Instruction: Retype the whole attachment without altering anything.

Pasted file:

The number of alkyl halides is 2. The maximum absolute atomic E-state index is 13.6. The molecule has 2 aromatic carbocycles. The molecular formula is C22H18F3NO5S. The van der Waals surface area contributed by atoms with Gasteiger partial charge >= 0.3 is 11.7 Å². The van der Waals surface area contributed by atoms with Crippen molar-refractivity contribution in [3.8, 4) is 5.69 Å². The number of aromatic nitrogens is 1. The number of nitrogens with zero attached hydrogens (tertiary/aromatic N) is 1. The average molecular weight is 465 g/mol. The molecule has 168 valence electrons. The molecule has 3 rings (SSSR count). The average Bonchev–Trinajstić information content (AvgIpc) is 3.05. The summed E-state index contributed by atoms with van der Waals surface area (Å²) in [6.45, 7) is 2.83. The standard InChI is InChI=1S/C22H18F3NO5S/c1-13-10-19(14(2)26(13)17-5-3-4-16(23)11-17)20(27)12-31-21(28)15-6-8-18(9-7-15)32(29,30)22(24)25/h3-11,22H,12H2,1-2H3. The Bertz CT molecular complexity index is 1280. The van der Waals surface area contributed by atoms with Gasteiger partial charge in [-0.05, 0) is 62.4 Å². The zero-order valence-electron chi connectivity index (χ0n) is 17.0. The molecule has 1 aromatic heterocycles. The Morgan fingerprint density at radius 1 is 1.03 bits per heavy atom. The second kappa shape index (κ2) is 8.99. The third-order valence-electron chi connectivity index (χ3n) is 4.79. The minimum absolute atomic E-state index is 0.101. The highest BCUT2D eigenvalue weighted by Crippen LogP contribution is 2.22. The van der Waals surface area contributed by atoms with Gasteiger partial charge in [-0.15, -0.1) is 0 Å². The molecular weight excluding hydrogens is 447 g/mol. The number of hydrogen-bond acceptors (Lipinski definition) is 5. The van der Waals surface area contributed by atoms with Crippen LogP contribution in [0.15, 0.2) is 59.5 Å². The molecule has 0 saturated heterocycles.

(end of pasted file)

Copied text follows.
The number of alkyl halides is 2. The maximum absolute atomic E-state index is 13.6. The molecule has 2 aromatic carbocycles. The molecular formula is C22H18F3NO5S. The van der Waals surface area contributed by atoms with Gasteiger partial charge >= 0.3 is 11.7 Å². The van der Waals surface area contributed by atoms with Crippen molar-refractivity contribution in [3.8, 4) is 5.69 Å². The number of aromatic nitrogens is 1. The number of nitrogens with zero attached hydrogens (tertiary/aromatic N) is 1. The average molecular weight is 465 g/mol. The molecule has 168 valence electrons. The molecule has 3 rings (SSSR count). The average Bonchev–Trinajstić information content (AvgIpc) is 3.05. The summed E-state index contributed by atoms with van der Waals surface area (Å²) in [6.45, 7) is 2.83. The standard InChI is InChI=1S/C22H18F3NO5S/c1-13-10-19(14(2)26(13)17-5-3-4-16(23)11-17)20(27)12-31-21(28)15-6-8-18(9-7-15)32(29,30)22(24)25/h3-11,22H,12H2,1-2H3. The Bertz CT molecular complexity index is 1280. The van der Waals surface area contributed by atoms with Gasteiger partial charge in [-0.05, 0) is 62.4 Å². The zero-order valence-electron chi connectivity index (χ0n) is 17.0. The molecule has 1 aromatic heterocycles. The Morgan fingerprint density at radius 1 is 1.03 bits per heavy atom. The second kappa shape index (κ2) is 8.99. The third-order valence-electron chi connectivity index (χ3n) is 4.79. The minimum absolute atomic E-state index is 0.101. The highest BCUT2D eigenvalue weighted by Crippen LogP contribution is 2.22. The van der Waals surface area contributed by atoms with Gasteiger partial charge in [-0.15, -0.1) is 0 Å². The molecular weight excluding hydrogens is 447 g/mol. The number of hydrogen-bond acceptors (Lipinski definition) is 5. The van der Waals surface area contributed by atoms with Crippen LogP contribution in [0.15, 0.2) is 59.5 Å². The molecule has 0 saturated heterocycles.